My series on Biologos is sort of a multi-headed beast because that's the problem with error: it's never a linear sliver in the body of Christ which you can extract with a sharp razor cut and the quick pinch of a tweezer, or a tick which you can pull off at once if you get a good grip on it the first time. Error, as the New Testament tells us, is more like leaven -- or maybe more like Athlete's foot: you don't just remove it, but you have to clean house and treat the afflicted in order to get it all out.
One of the key matters at BioLogos is the idea of a diversity of readings of the OT -- which is an interesting ploy as already shown in this series. The root of it is the slogan that if guys as diverse as Origen and Augustine could read Genesis non-literally, we can too and still be in the great cloud of witnesses.
My opinion is that this reasoning comes from an application of what is called "the Bauer Hypothesis", or "the Bauer-Ehrman Hypothesis" (hereafter, BEH). For those of you who live in the real world and don't find esoteric battles over the retelling of history either compelling or actually-interesting, BEH was established in the first half of the 20th century by Walter Bauer -- the same eponymous creator of the most significant lexicon of NT Greek in use today, the BDAG. Bauer's thesis -- which he never really substantially proved -- was that if you surveyed the cities in the first three centuries of Christian faith, you would not find Christianity, a unified body of beliefs and practices. You would instead find christianities, a loosely-connected body of beliefs which were not consistent from place to place and which did not all teach the same thing. This is relevant to Bauer because this is reflected in the texts of the New Testament -- there is not one orthodox faith reflected in the texts of the NT, but a diversity of confluent teachings which may or may not harmonize but are nevertheless accepted as all part of the same general faith in this fellow Jesus.
The theory is now called "BEH" because the ubiquitous Bart Ehrman resuscitated the theory after it had been widely disproven in the 70's and 80's. Ehrman's, um, improvements to the theory include the idea that the variation in texts and text-types demonstrates Bauer's thesis, and that we should see the sociological history of Christianity as one in which the narrower view co-opted the ground of "orthodoxy" from the diversity of the earlier age. If we are to return to the source, we should return to a more-diverse Christian faith in which many views -- even conflicting views -- be welcomed in as family.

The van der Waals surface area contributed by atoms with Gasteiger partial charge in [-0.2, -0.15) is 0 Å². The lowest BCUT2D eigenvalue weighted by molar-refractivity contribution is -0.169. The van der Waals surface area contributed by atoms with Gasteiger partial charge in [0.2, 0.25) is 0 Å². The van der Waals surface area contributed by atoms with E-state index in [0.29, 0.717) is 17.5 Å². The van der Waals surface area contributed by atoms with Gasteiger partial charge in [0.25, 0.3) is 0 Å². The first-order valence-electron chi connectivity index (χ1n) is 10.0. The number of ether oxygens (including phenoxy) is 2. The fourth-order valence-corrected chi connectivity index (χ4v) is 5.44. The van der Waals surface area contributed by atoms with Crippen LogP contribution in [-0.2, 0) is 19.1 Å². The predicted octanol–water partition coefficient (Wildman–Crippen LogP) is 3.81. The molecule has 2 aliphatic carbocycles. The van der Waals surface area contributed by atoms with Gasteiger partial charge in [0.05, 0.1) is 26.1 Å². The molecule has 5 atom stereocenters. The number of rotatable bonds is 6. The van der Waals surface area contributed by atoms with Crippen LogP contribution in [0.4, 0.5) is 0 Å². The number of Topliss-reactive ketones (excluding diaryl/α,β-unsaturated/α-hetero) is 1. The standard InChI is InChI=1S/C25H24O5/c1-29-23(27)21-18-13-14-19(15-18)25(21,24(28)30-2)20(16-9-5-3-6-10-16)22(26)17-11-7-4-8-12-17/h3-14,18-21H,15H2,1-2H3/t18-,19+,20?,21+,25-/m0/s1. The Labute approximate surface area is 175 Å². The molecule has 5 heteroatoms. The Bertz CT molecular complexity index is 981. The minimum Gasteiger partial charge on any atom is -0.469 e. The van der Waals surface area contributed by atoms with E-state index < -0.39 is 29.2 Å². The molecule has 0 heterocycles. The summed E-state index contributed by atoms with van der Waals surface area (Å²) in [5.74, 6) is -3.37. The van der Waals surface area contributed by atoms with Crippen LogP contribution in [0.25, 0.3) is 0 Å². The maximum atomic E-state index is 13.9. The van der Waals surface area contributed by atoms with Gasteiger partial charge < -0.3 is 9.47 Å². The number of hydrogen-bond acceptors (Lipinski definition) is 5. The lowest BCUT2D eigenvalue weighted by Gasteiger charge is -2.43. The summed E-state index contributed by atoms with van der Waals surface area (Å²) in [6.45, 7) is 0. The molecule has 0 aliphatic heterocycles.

So when it comes up that Augustine didn't read Genesis literally, (in the view of the BioLogos advocates) we should see that first as part of the diversity which orthodoxy ought to represent -- and not to read too closely to see that Augustine's view is actually much more radically-supernatural than the one BioLogos promotes. When it comes up that Origen read Genesis "spiritually" and not historically, and therefore BioLogos is just doing the same thing, it should not be inquired too deeply what Origen's view includes:
Origen theorized that before God created the universe, he created — before the start of time — a group of rational beings which he called logika, but which might be thought of today as “souls.” These rational beings, Origen suggested, had God-like qualities. With eternity on their hands, they passed time endlessly contemplating divine mysteries. Finally, however, these beings or souls tired of their contemplation and started drifting away from God. Time began. Souls began to have an existence separate and apart from God. The only soul who escaped this fate, Origen argues, was “the soul of Christ” who returned to point the path back to the true function of all souls, all rational beings: contemplation of divine mysteries. [source]Certainly, the advocates at BioLogos wouldn't accept this as even remotely credible -- and whether this is an orthodox view I leave to the open discussion about Origen's own place in the history of Christianity.
The point being that BEH resides among the primary supports of the BioLogos approach -- and BEH is, frankly, a disreputable approach to the history of the faith.
The Heresy of Orthodoxy, which exposes BEH for the unsustainable opinion that it is. D.A. Carson says it "patiently, carefully, and politely [exposes] this shameful nakedness for what it is." I honestly could not have said it better myself.
Köstenberger and Kruger take the time to dismantle the textual and historical misunderstandings which compose BEH, and they do it in a way which any reader can understand. Their well-documented research and arguments frankly outshine the object of their investigation because of the sobriety with which they approach the task.
So as you engage this topic, approach it with this book in-hand. Educate yourself on the history of the text of the Bible and on the origins of orthodoxy -- especially of the text of the Bible and how it was received. But don't let someone who is allegedly serious about "orthodoxy" tell you that that "orthodoxy" is about how inclusive you can be.